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Global Health Reciprocal Innovation

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The Global Health Reciprocal Innovation (GHRI) project is coordinated by Fogarty's Center for Global Health Studies (CGHS) and includes participation by 13 NIH Institutes and Centers (listed below). The goal of the project is to explore ways in which the NIH could enhance the impact and spread of health technologies, methodologies and strategies researched and developed in low and middle income countries to address similar health and health related challenges in different geographic locations and contexts, especially in high income countries. It is the intention of this project to explore promising models of research funding, research methods and frameworks that could enhance the mutual benefit, adaptation, scale up and dissemination of global health innovations in diverse settings.

Through several activities, including a request for information (RFI), a scoping review, a webinar, and a workshop, we have explored case examples of methods, frameworks and approaches to innovation transfer (usually unidirectional) and innovation exchange (usually bidirectional) between LMICs and HICs. Health innovation transfer approaches from LMICs to HICs are not new and include the terms reverse innovation, frugal innovation, and global to local innovation. Health innovation exchanges that are bidirectional and strive to be mutually beneficial include the terms bi-directional learning, global learning, and reciprocal innovation. 

For the purposes of this project we have focused on finding case examples of bidirectional exchanges of global heath innovations and we are using the following definition of “reciprocal innovation” from the Indiana University Center for Global Health “Reciprocal Innovation is the bi-directional and iterative exchange of a technology, methodology, or process between at least two countries, one lower- or middle-income country and one high income country, to address a common health challenge and provide mutual benefit to both sides. Lessons learned are continually shared throughout the process to suit the needs and infrastructure of each country.” 

Utilizing the approach of reciprocal innovation, the original intervention is enhanced and its reach is extended to the mutual benefit of both parties involved in the research. Reciprocal innovation has three characteristics according to Sors et al (2022): “(1) global health partnership rooted in the values of reciprocity, mutual learning, and equity across partner institutions in HICs and LMICs, (2) a bi-directional and co-constituted approach to identifying shared health challenges across settings in long-term engagements, and (3) identification of high-quality innovations from global health partnerships for demonstration, replication, and dissemination in diverse settings.”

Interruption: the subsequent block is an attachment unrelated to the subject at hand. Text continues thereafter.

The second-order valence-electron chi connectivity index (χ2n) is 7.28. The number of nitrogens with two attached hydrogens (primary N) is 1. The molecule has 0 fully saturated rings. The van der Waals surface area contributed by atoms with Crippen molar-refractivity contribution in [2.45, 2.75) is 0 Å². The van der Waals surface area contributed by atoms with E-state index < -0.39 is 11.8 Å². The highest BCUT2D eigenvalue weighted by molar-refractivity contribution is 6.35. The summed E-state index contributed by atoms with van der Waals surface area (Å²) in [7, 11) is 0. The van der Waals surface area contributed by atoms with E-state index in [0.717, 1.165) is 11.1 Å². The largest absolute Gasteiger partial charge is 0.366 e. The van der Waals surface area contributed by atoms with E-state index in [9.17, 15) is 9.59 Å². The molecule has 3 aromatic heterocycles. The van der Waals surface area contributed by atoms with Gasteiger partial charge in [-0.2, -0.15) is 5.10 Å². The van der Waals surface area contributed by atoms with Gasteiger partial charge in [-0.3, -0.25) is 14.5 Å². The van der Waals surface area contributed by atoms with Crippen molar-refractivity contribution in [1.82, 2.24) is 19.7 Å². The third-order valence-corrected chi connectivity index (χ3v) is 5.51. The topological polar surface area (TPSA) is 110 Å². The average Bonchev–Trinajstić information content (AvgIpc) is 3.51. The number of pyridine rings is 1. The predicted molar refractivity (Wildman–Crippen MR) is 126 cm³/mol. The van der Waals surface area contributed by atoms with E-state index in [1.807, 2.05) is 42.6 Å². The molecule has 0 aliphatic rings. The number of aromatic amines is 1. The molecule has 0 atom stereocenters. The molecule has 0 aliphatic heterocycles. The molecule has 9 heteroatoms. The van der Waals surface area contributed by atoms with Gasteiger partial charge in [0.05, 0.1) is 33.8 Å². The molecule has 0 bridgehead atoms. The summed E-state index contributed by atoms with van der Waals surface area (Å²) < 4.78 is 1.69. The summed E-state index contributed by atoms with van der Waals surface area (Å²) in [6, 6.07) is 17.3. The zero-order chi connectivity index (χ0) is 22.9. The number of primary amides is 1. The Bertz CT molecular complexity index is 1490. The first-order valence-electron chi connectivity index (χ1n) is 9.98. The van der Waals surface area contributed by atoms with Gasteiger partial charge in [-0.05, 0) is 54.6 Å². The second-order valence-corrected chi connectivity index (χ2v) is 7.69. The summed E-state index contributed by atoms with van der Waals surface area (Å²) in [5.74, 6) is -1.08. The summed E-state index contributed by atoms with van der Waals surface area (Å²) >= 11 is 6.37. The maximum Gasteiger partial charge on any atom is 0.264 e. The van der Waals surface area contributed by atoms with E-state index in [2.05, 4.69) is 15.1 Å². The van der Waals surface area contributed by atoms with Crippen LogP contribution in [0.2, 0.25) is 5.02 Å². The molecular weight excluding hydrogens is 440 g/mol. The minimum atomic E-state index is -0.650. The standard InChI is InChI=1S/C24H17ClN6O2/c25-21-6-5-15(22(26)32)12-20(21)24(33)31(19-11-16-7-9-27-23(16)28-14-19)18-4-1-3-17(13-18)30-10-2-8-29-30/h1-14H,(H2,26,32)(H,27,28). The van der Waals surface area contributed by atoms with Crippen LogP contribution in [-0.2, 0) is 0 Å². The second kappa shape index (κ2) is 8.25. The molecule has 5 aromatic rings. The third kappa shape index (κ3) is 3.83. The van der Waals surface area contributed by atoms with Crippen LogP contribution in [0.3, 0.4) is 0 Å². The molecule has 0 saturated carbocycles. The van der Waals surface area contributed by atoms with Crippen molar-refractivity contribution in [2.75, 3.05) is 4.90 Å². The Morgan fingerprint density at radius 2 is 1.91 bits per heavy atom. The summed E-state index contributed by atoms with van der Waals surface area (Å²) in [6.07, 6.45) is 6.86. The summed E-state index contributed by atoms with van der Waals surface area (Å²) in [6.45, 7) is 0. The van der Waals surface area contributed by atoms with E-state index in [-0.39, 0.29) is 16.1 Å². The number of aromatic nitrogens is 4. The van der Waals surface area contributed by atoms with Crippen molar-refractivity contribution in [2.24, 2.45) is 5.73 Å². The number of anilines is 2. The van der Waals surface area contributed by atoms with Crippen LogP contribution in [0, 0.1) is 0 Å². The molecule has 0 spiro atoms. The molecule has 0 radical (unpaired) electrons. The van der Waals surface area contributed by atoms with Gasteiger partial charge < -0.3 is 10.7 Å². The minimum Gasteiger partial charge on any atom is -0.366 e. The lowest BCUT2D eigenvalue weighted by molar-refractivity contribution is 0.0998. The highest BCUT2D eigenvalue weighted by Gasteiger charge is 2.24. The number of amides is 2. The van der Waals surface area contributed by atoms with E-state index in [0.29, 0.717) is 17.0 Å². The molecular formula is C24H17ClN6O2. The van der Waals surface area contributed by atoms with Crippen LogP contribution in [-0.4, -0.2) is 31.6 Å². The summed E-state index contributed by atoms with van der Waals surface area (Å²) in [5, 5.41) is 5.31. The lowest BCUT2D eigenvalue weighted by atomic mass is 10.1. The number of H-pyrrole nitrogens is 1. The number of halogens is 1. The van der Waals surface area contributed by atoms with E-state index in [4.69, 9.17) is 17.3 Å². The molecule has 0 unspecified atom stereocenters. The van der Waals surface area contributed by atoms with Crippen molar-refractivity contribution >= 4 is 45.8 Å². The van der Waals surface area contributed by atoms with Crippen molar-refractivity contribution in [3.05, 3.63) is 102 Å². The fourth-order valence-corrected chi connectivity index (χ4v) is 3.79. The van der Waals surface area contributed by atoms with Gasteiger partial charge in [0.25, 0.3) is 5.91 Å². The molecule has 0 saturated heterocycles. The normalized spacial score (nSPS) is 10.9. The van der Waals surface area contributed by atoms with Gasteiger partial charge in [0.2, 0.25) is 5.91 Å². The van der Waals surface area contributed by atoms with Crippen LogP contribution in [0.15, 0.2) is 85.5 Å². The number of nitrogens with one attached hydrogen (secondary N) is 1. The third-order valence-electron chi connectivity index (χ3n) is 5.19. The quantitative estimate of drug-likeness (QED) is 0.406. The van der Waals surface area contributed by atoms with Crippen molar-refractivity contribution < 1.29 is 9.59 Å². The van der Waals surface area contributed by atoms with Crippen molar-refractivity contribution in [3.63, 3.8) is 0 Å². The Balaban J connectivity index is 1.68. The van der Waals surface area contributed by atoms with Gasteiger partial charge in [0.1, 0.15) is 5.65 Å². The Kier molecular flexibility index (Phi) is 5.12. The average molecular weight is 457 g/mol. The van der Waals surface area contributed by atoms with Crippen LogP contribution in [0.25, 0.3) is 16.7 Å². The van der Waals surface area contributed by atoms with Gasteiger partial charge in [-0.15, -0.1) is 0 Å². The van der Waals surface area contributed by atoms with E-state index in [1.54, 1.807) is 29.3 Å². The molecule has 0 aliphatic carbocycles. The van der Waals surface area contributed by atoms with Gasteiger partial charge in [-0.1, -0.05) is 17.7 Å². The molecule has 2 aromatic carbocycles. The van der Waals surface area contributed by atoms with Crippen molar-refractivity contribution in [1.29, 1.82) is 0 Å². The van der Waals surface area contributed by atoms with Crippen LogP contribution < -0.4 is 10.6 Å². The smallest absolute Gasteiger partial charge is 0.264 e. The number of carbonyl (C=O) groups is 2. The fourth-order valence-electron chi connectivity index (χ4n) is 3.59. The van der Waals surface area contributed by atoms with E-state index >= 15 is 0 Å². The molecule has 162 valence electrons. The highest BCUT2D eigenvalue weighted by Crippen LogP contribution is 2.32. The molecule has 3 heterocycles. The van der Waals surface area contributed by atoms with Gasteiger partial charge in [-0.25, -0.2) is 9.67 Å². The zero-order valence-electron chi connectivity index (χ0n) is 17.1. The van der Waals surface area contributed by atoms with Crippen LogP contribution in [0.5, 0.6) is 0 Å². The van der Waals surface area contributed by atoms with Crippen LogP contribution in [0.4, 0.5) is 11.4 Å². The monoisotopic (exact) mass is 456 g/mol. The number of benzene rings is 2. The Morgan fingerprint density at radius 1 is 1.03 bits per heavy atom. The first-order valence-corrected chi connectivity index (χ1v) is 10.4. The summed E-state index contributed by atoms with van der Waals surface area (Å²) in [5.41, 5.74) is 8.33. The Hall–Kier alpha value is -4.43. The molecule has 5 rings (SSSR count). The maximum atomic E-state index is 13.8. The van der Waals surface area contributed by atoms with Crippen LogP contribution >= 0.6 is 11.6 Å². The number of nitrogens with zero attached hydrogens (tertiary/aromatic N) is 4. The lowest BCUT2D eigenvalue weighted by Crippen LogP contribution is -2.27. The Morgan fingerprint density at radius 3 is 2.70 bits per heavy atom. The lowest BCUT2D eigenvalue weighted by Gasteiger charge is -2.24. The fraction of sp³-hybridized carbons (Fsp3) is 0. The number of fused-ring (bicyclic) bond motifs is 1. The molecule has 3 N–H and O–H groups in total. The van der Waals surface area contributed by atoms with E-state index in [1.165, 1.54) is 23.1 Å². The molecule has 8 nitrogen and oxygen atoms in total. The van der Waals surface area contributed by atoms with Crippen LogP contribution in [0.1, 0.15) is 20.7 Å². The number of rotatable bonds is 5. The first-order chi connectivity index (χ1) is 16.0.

Recent Activities of the GHRI Project

NIH hosted a virtual workshop October 24-26, 2022, which convened scientific experts, funders, and policy makers to highlight case examples and explore models, frameworks, opportunities, and barriers for using reciprocal innovation in global health research. We discussed how to advance reciprocal innovation in future global health research. Work continues to develop publications from the workshop. 

Past Activities of the GHRI Project

  • The Global Health Reciprocal Innovation project began in 2019 with an environmental scan, which included a Request for Information (RFI) from the scientific community for examples of “reverse innovation,” frugal innovation” “reciprocal innovation “ and “global to local innovation”. We received 21 responses to the RFI. 
  •  In October 2020, harnessing projects collected from the RFI, CGHS partnered with the National Institute of Mental Health (NIMH) and the NIH Office of Behavioral and Social Sciences Research (OBSSR) to host a webinar on Transferring HIV and Stigma Reduction Interventions from LMICs to the U.S. (the webinar recording can be found HERE). Researchers shared case examples of HIV interventions that were transferred from LMICs to the U.S. (mostly through reverse innovation), with a focus on stigma reduction interventions. Presenters described frameworks for intervention transfers and key barriers and facilitators to this type of research. 
  • In 2021-2022, in partnership with the NIH library and two fellows, Dr. Jepchirchir Kiplagat (AMPATH/Fogarty Fellow) and Dr. M.C. Sage Ishimwe, (NIH NIMHD-NIDDK Rwandan Health program fellow), CGHS conducted a scoping review of the literature describing reciprocal innovation, reverse innovation, frugal innovation and reciprocal innovation in global health research. A publication describing the scoping review is in development.

NIH Partners

The following NIH Institutes, Centers and Offices are partnering with Fogarty on the Global Health Reciprocal Innovation project:

HHS Partners

Resources

Inquiries

Jessica Ott
Health Scientist
Fogarty Division of International Science Policy, Planning and Evaluation
Email: jessica.ott@nih.gov

Arina Knowlton
Global Health Research and Policy Analyst
Center for Global Health Studies
Fogarty Division of International Science Policy, Planning and Evaluation
Email: arina.kadam@nih.gov

Updated January 24, 2024